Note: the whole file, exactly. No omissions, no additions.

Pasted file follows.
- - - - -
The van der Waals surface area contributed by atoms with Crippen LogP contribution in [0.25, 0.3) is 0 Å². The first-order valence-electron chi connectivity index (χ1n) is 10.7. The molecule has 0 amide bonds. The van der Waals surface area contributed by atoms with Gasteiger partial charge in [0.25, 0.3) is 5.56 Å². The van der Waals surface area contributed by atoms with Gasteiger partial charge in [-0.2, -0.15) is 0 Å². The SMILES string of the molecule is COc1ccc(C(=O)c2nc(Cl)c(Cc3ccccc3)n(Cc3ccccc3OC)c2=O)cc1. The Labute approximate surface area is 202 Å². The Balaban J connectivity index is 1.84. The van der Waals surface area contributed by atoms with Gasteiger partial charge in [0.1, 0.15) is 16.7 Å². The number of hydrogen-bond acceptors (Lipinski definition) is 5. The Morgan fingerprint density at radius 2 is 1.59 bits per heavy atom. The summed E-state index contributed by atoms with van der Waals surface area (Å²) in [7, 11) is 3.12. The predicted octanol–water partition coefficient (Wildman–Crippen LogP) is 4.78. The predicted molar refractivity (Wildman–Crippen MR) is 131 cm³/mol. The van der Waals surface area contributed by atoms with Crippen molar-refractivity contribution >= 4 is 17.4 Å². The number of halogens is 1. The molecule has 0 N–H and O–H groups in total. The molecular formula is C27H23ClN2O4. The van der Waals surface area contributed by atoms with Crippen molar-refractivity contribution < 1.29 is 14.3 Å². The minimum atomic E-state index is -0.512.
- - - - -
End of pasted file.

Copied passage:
The van der Waals surface area contributed by atoms with Crippen LogP contribution in [0.25, 0.3) is 0 Å². The first-order valence-electron chi connectivity index (χ1n) is 10.7. The molecule has 0 amide bonds. The van der Waals surface area contributed by atoms with Gasteiger partial charge in [0.25, 0.3) is 5.56 Å². The van der Waals surface area contributed by atoms with Gasteiger partial charge in [-0.2, -0.15) is 0 Å². The SMILES string of the molecule is COc1ccc(C(=O)c2nc(Cl)c(Cc3ccccc3)n(Cc3ccccc3OC)c2=O)cc1. The Labute approximate surface area is 202 Å². The Balaban J connectivity index is 1.84. The van der Waals surface area contributed by atoms with Gasteiger partial charge in [0.1, 0.15) is 16.7 Å². The number of hydrogen-bond acceptors (Lipinski definition) is 5. The Morgan fingerprint density at radius 2 is 1.59 bits per heavy atom. The summed E-state index contributed by atoms with van der Waals surface area (Å²) in [7, 11) is 3.12. The predicted octanol–water partition coefficient (Wildman–Crippen LogP) is 4.78. The predicted molar refractivity (Wildman–Crippen MR) is 131 cm³/mol. The van der Waals surface area contributed by atoms with Crippen molar-refractivity contribution >= 4 is 17.4 Å². The number of halogens is 1. The molecule has 0 N–H and O–H groups in total. The molecular formula is C27H23ClN2O4. The van der Waals surface area contributed by atoms with Crippen molar-refractivity contribution < 1.29 is 14.3 Å². The minimum atomic E-state index is -0.512.